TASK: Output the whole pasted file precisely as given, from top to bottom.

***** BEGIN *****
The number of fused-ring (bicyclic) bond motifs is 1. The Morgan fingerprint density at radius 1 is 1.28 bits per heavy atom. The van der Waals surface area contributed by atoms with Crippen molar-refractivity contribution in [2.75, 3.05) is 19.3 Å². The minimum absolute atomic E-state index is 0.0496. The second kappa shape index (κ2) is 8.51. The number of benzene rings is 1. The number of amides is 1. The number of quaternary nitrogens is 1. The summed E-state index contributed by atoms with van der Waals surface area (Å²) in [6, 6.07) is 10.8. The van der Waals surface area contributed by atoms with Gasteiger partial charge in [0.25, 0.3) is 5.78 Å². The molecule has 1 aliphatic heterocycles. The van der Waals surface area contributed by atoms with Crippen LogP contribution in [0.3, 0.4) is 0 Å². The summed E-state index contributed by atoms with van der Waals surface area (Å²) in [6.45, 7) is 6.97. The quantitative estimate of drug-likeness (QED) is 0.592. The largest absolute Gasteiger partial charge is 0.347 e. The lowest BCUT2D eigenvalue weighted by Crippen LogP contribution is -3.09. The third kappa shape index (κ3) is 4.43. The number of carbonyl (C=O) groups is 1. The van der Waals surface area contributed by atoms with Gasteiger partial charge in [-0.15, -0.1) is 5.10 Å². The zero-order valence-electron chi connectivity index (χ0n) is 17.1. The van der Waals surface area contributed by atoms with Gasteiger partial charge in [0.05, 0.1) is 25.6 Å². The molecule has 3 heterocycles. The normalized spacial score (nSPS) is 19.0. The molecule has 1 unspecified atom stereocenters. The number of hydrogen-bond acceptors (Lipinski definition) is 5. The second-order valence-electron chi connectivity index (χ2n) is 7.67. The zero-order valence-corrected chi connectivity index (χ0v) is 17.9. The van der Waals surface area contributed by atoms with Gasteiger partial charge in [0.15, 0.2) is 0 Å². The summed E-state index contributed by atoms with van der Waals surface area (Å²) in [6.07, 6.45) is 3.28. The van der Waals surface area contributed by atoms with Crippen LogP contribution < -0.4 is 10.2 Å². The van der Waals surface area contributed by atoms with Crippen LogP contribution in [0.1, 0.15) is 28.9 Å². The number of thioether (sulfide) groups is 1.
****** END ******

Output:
The number of fused-ring (bicyclic) bond motifs is 1. The Morgan fingerprint density at radius 1 is 1.28 bits per heavy atom. The van der Waals surface area contributed by atoms with Crippen molar-refractivity contribution in [2.75, 3.05) is 19.3 Å². The minimum absolute atomic E-state index is 0.0496. The second kappa shape index (κ2) is 8.51. The number of benzene rings is 1. The number of amides is 1. The number of quaternary nitrogens is 1. The summed E-state index contributed by atoms with van der Waals surface area (Å²) in [6, 6.07) is 10.8. The van der Waals surface area contributed by atoms with Gasteiger partial charge in [0.25, 0.3) is 5.78 Å². The molecule has 1 aliphatic heterocycles. The van der Waals surface area contributed by atoms with Crippen LogP contribution in [0.3, 0.4) is 0 Å². The summed E-state index contributed by atoms with van der Waals surface area (Å²) in [6.45, 7) is 6.97. The quantitative estimate of drug-likeness (QED) is 0.592. The largest absolute Gasteiger partial charge is 0.347 e. The lowest BCUT2D eigenvalue weighted by Crippen LogP contribution is -3.09. The third kappa shape index (κ3) is 4.43. The number of carbonyl (C=O) groups is 1. The van der Waals surface area contributed by atoms with Gasteiger partial charge in [-0.15, -0.1) is 5.10 Å². The zero-order valence-electron chi connectivity index (χ0n) is 17.1. The van der Waals surface area contributed by atoms with Gasteiger partial charge in [0.05, 0.1) is 25.6 Å². The molecule has 3 heterocycles. The normalized spacial score (nSPS) is 19.0. The molecule has 1 unspecified atom stereocenters. The number of hydrogen-bond acceptors (Lipinski definition) is 5. The second-order valence-electron chi connectivity index (χ2n) is 7.67. The zero-order valence-corrected chi connectivity index (χ0v) is 17.9. The van der Waals surface area contributed by atoms with Gasteiger partial charge in [0.15, 0.2) is 0 Å². The summed E-state index contributed by atoms with van der Waals surface area (Å²) in [6.07, 6.45) is 3.28. The van der Waals surface area contributed by atoms with Crippen LogP contribution < -0.4 is 10.2 Å². The van der Waals surface area contributed by atoms with Crippen LogP contribution in [0.1, 0.15) is 28.9 Å². The number of thioether (sulfide) groups is 1.